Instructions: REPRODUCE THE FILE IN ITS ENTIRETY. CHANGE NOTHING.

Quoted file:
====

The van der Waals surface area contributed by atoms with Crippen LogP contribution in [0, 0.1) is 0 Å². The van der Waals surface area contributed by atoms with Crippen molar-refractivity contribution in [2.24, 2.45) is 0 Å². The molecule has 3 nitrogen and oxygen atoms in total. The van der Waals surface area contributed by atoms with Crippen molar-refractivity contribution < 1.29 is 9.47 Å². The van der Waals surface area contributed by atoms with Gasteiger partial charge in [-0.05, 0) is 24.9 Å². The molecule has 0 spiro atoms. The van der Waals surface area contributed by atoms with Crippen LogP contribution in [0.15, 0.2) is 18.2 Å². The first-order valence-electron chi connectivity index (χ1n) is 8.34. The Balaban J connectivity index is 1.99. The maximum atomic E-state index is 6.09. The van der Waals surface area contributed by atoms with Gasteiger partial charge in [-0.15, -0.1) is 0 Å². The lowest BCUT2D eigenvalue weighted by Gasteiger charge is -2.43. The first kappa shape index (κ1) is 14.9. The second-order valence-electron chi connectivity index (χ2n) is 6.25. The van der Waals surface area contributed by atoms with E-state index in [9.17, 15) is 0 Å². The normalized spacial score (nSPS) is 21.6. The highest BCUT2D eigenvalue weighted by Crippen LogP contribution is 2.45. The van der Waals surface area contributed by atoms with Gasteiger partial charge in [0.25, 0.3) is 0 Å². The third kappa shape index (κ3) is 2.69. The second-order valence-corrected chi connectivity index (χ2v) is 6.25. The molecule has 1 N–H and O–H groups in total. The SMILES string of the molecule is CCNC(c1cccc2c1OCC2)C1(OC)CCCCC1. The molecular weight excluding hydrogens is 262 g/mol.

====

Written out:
The van der Waals surface area contributed by atoms with Crippen LogP contribution in [0, 0.1) is 0 Å². The van der Waals surface area contributed by atoms with Crippen molar-refractivity contribution in [2.24, 2.45) is 0 Å². The molecule has 3 nitrogen and oxygen atoms in total. The van der Waals surface area contributed by atoms with Crippen molar-refractivity contribution < 1.29 is 9.47 Å². The van der Waals surface area contributed by atoms with Gasteiger partial charge in [-0.05, 0) is 24.9 Å². The molecule has 0 spiro atoms. The van der Waals surface area contributed by atoms with Crippen LogP contribution in [0.15, 0.2) is 18.2 Å². The first-order valence-electron chi connectivity index (χ1n) is 8.34. The Balaban J connectivity index is 1.99. The maximum atomic E-state index is 6.09. The van der Waals surface area contributed by atoms with Gasteiger partial charge in [-0.15, -0.1) is 0 Å². The lowest BCUT2D eigenvalue weighted by Gasteiger charge is -2.43. The first kappa shape index (κ1) is 14.9. The second-order valence-electron chi connectivity index (χ2n) is 6.25. The van der Waals surface area contributed by atoms with E-state index in [9.17, 15) is 0 Å². The normalized spacial score (nSPS) is 21.6. The highest BCUT2D eigenvalue weighted by Crippen LogP contribution is 2.45. The van der Waals surface area contributed by atoms with Gasteiger partial charge in [0.25, 0.3) is 0 Å². The third kappa shape index (κ3) is 2.69. The second-order valence-corrected chi connectivity index (χ2v) is 6.25. The molecule has 1 N–H and O–H groups in total. The SMILES string of the molecule is CCNC(c1cccc2c1OCC2)C1(OC)CCCCC1. The molecular weight excluding hydrogens is 262 g/mol.